Deer season opens, and thoughts turn to rifles: the .357 as a deer cartridge.

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I’ve mentioned once before that the .357 Magnum is a surprising cartridge. Its performance from a handgun is legendary, if not always deserving of the status, but when stuffed into a rifle it turns into another beast entirely.

Over at The Truth About Guns they took a variety of loads and fired them from a revolver and a rifle, as well as comparing them to the venerable .30-30 cartridge. While the .357 will never replace the .30-30, and their data proves it, it’s remarkable how much the little cartridge gains from the longer barrel of a rifle. They’re showing a (rough) average 40% increase in velocity and just about a doubling of energy with every load tested; Magnums or Specials, there is a huge performance gain.

(Their results with the S&B 158gn suggest a very weak loading; my handloads, which are not at the maximum of any reloading manual, perform as well from a revolver as the S&B does from a rifle!)

The .357 Magnum makes for a decent short-range deer rifle (say, 50-75 yards) and a remarkably effective arm for things like coyotes up to about a hundred yards – perhaps a touch more if the individual rifle has sufficient accuracy. I’ve used mine on live game and never cease to be amazed at what it can do.

Recoil is extremely mild compared even to the .30-30, a cartridge not known for excessive recoil. In the hands of a decent shot there’s no reason it can’t harvest deer. Keep the shots under roughly 75 yards, which is typical of woodland hunting, and the .357 rifle will bring home the venison.

My experience has been that the 158gn JSP is as light as you should go. At the velocities achieved in the longer barrel, a bullet designed for handgun use is a little fragile. I’ve seen the 158gn JSP fragment on frontal shots of things like coyotes when it hits bone; a better choice would be a 180gn JSP, which seems to be a little tougher.

A 158gn hollowpoint simply explodes when it hits flesh, and I shudder to think what a 125gn HP screamer – already known for occasionally expanding a little too rapidly when fired from a handgun – would do out of a rifle. It might make a dandy pest control round.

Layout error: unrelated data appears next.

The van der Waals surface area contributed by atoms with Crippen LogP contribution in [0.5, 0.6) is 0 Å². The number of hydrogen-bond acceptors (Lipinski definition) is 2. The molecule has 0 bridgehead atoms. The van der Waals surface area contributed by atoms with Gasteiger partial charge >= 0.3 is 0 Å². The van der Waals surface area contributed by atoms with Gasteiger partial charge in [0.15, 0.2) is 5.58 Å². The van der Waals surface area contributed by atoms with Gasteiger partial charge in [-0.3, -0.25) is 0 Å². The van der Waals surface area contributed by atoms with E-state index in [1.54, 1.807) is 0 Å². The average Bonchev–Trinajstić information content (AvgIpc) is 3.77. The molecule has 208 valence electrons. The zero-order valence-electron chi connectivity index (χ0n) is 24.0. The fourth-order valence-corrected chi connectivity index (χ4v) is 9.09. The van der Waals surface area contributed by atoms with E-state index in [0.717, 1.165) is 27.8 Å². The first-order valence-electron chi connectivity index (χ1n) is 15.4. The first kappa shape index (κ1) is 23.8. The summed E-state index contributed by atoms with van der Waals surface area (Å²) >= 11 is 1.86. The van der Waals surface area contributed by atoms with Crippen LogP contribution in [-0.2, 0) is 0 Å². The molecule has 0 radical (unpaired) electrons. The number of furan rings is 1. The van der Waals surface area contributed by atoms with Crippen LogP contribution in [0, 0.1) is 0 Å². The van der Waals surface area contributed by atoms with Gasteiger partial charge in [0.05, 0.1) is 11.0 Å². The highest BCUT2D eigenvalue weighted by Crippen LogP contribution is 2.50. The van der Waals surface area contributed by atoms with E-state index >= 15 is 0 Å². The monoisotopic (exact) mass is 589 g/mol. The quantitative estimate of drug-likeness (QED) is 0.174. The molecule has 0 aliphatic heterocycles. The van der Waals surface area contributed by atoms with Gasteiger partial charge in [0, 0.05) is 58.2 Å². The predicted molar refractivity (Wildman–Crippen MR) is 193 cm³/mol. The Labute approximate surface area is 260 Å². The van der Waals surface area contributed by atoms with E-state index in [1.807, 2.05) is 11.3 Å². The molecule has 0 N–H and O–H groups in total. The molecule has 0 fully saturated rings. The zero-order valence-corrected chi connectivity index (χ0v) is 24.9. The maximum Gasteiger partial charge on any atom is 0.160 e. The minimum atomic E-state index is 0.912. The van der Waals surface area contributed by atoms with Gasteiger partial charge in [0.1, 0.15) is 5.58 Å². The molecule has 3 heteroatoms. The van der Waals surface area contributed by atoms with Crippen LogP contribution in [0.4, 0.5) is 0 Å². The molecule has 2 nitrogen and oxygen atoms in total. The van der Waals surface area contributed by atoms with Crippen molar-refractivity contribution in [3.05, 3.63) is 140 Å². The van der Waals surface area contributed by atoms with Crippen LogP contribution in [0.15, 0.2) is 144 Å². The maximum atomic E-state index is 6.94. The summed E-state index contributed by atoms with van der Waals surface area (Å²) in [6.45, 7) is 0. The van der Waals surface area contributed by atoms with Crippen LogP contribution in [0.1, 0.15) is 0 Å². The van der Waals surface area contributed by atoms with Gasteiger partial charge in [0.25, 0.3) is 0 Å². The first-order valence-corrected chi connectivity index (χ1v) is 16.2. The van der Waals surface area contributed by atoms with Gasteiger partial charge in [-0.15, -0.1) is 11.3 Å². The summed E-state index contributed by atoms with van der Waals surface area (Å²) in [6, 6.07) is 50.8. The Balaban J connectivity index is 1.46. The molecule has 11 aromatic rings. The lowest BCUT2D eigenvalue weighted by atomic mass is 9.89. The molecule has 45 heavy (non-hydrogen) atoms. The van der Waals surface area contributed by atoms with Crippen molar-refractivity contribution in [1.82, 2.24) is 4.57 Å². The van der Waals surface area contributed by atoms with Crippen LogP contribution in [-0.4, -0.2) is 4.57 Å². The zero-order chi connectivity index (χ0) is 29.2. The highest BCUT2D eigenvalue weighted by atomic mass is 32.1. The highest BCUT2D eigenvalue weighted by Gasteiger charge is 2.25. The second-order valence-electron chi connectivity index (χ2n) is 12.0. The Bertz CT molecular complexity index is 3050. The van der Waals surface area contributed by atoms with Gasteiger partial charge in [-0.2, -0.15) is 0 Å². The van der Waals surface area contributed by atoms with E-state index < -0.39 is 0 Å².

This performance cements my view that the .357 Magnum revolver/rifle pairing is perhaps the most versatile set of guns one could ask for. You can shoot Specials from the handgun as target and plinking fodder, higher energy +P loads as defensive rounds, and Magnums for defense and handgun hunting. Those same loads in the rifle can be used for everything from small game to deer.

It’s hard to conceive of a wider range of activities from just two arms. I’m not usually one to play the “what if TSHTF” scenario game, but if I were restricted to one handgun and one rifle I’d be quite comfortable with a 4” .357 revolver and a matching lever-action carbine.

Of course a lever-action .357 Magnum makes a dandy defensive arm too, but that’s another topic for another day.

-=[ Grant ]=-

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About the Author:

Grant Cunningham is a renowned author and teacher in the fields of self defense, defensive shooting education and personal safety. He’s written several popular books on handguns and defensive shooting, including "The Book of the Revolver", "Shooter’s Guide To Handguns", "Defensive Revolver Fundamentals", "Defensive Pistol Fundamentals", and "Practice Strategies for Defensive Shooting" (Fall 2015.) Grant has also written articles on shooting, self defense, training and teaching for many magazines and shooting websites, including Concealed Carry Magazine, Gun Digest Magazine, the Association of Defensive Shooting Instructors ADSI) and the popular Personal Defense Network training website. He’s produced a DVD in the National Rifle Association’s Personal Firearm Defense series titled "Defensive Revolver Fundamentals" and teaches defensive shooting and personal safety courses all over the United States.
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